Keys are special pieces of data that help to identify a row of information in a table. In database terms, an individual row is also called a record and is composed of individual fields that correspond to columns (Figure 3.1).
Figure 3.1. The layout of a database table, with labels.
There are two types of keys you will deal with: primary and foreign. A primary key is a unique identifier that has to abide by certain rules. They must
The best real-world example of a primary key is the U.S. Social Security number. Although I have heard stories of duplicate numbers being assigned, the principle is that each individual has a unique Social Security number and that the number never changes. Just as the Social Security number is an artificial construct used to identify people, you'll frequently find creating an arbitrary primary key for each table to be the best design practice.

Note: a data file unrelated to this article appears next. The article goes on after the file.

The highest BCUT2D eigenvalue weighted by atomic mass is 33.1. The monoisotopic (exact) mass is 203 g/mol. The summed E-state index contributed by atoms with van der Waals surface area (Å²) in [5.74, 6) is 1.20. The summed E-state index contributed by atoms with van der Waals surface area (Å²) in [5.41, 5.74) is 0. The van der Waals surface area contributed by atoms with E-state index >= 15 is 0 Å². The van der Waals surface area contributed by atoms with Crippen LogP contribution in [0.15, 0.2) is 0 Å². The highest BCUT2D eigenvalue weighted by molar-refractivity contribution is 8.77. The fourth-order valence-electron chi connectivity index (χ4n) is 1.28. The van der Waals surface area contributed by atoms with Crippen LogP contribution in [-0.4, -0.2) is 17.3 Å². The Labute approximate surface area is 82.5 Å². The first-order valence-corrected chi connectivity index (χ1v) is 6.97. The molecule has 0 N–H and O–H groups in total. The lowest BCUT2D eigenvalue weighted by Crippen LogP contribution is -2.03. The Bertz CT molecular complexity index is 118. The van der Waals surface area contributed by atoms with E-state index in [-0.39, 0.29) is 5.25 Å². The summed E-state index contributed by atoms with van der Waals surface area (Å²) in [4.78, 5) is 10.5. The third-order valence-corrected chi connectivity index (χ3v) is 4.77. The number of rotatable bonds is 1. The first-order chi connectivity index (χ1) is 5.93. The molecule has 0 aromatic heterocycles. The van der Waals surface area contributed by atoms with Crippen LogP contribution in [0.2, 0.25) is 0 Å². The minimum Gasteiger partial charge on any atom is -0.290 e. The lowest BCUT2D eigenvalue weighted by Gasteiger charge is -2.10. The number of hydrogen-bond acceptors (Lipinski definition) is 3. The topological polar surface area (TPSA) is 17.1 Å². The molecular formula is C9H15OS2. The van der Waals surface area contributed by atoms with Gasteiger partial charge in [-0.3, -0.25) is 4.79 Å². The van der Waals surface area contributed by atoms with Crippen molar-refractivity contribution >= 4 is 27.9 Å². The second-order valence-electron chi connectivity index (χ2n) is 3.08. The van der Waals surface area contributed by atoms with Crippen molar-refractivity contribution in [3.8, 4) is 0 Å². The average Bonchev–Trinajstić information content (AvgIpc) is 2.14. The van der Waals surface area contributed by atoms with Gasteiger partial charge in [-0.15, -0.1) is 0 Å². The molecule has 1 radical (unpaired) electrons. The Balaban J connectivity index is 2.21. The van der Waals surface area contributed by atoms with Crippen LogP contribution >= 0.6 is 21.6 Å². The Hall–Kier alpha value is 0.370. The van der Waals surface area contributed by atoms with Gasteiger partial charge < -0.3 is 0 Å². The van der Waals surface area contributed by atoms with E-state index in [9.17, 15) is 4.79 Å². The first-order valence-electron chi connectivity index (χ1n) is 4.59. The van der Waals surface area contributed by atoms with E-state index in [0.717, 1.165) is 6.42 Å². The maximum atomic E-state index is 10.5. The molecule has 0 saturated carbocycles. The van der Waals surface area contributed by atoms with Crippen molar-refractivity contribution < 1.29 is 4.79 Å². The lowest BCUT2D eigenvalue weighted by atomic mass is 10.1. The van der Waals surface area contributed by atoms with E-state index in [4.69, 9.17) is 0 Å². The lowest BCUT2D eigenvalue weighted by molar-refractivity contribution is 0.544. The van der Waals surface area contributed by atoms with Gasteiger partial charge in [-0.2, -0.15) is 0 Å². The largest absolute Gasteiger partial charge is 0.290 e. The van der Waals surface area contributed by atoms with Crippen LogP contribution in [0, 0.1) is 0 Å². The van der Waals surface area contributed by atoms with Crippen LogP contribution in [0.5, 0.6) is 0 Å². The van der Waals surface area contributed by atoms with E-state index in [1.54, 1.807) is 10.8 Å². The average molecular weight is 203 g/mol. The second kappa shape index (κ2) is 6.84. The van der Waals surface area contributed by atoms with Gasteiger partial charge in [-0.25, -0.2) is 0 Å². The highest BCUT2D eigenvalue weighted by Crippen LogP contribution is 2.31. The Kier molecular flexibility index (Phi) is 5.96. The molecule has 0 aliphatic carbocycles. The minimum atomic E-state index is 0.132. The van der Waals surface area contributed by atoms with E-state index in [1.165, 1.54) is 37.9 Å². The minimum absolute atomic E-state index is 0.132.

The second type of key is the foreign key. A foreign key is the representation in Table B of the primary key from Table A. If you have a hollywood database with a movies table and a directors table, the primary key from directors would be linked as a foreign key in movies. You'll see better how this works as the normalization process continues.
Currently, MySQL only enforces foreign keys when using the InnoDB storage engine (see Chapter 4, "Creating a MySQL Database," for more information on the different storage engines) but generally ignores their existence otherwise. Hence, foreign keys in MySQL are more of a theoretical presence than a binding one, although this should change in later versions of the software. But from a design perspective, you should keep in mind the correlation between primary and foreign keys.
The accounting database is just a simple table as it stands, but to start off the normalization process, I'll want to identify or create the primary key (the foreign keys will come in later steps).
To establish a primary key: